If a critical mass of privacy is to be built and maintained, awareness of very obvious cultural trends has to be taken into account.
Image: Wikimedia Commons
Poll data released yesterday revealed a vast majority of Americans support online privacy reform, but what that means in detail is less clear. According to a new Vox Populi poll, more than 80 percent of people across six states and Los Angeles believe the 1986 Electronic Communications Privacy Act (ECPA), a law that permits warrantless searches of emails older than 180 days, should be reformed.
While the poll data is encouraging, people might get lost in the static of the overall picture. This and other polls place little emphasis on mobile data collection. With more startups popping up every day with dreams of fortune built on user data, the much more critical issue is smartphone and tablet privacy. And the wearable tech market starting to bloom, the issue takes on even greater urgency.
Whether smartphone, tablet, or smart watch, we have our mobile devices on us at all. And, if not in our hands or on our wrists, they are in our pockets, backpacks, and purses, broadcasting our location and other data to Apple, Google, Facebook, and various other Silicon Valley companies. These tech companies know our favorite restaurants and cafes, the type of music and culture we consume, and the image and text-based communications we send on Instagram, Twitter, and other apps. All of this data and more is gold to the surveillance state.
In a 2013 Pew Internet poll, for instance, 86 percent of internet users reported "taking steps online to remove or mask their digital footprints." This ranged from encrypting email to clearing cookies and masking internet protocol (IP) addresses to avoiding using their real name on virtual networks. The same poll found that 68 percent of users believe existing privacy protection laws are inadequate. The poll says nothing of mobile data privacy.
This is a noticeable hole in other recent polls as well. In an Associated Press-GfK poll, 60 percent of respondents reported that they value privacy over anti-terror protections. A USA Today/Pew Research poll published in January found that a majority of Americans now disapprove of the NSA's dragnet collection of phone call metadata. Where are the poll numbers on mobile data privacy?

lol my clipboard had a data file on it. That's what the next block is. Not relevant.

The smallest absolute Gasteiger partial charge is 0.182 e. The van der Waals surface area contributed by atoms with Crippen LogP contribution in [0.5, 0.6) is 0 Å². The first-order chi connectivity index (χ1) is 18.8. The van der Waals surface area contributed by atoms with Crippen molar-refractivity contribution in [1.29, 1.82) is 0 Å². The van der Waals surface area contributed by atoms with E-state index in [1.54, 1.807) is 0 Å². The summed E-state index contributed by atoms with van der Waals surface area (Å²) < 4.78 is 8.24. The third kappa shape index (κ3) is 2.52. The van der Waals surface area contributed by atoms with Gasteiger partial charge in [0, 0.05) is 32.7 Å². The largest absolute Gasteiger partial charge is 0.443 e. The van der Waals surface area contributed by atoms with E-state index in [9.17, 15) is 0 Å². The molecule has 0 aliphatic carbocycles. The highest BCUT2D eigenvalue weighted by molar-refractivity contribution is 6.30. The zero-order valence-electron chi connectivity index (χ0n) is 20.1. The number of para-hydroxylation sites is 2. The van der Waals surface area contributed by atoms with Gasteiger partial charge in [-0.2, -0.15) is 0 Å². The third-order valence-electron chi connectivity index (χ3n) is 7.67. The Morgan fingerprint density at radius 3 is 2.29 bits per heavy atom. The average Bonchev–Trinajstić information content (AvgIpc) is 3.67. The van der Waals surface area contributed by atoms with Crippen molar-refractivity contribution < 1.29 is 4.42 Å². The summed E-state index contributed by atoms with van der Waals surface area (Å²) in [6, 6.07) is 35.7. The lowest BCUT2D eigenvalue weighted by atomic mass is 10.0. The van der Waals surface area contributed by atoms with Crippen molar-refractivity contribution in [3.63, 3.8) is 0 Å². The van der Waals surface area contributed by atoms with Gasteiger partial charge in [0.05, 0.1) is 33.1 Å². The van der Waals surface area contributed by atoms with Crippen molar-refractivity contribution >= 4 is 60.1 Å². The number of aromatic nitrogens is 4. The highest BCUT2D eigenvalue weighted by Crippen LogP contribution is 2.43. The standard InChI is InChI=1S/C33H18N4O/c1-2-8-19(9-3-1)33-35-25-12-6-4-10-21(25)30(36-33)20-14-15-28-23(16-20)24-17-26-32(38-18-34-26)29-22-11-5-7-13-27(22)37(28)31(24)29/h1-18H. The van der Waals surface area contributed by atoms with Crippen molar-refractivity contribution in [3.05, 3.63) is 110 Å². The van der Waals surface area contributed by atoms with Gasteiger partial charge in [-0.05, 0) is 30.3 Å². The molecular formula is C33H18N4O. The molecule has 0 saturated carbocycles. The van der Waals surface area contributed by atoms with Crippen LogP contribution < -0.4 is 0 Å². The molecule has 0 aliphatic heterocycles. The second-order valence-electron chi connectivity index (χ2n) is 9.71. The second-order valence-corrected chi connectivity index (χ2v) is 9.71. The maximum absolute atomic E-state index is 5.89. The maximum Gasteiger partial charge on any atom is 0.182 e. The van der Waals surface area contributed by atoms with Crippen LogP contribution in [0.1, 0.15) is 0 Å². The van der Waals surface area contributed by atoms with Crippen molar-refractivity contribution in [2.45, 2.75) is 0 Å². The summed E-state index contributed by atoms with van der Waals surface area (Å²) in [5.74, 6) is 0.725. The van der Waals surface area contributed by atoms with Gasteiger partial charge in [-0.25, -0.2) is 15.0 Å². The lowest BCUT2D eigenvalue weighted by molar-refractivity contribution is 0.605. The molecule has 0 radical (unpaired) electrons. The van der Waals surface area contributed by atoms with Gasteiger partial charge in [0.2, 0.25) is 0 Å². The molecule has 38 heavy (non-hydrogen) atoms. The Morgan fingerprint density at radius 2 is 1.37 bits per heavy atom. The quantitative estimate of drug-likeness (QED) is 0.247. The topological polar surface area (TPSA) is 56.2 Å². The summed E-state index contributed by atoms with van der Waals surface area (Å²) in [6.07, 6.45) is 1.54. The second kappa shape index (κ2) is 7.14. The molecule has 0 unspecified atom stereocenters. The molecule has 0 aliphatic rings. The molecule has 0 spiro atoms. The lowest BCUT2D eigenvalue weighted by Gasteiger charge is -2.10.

Facebook CEO Mark Zuckerberg saw the writing on the wall at least as far back as 2010 when introducing Facebook's then new email messaging platform. "High school kids don’t use email, they use SMS a lot. People want lighter weight things like SMS and IM to message each other," said Zuckerberg, who doubled-down on messaging platforms with Facebook's subsequent purchase of Instagram and WhatsApp.
It's hard to fault the poll's sponsors, Digital 4th, a coalition of groups that includes the ACLU and Center for Democracy and Technologly. On a tactical level, broad online privacy reform is vital, and the national pulse needs to be taken to see where Americans sit on the matter. But if a critical mass of privacy is to be built and maintained, awareness of very obvious cultural trends has to be taken into account. Reform advocates need to look at what apps are being used in the mobile space, especially by younger demographics, and respond accordingly.
A two-pronged approach to mobile privacy could start with campaigns to educate young and old users about mobile data privacy, and an intense congressional lobbying effort to reform mobile data collection. Because, really, mobile devices and their ecosystem of apps are far more efficient and complete surveillance tools than email could ever be on its own.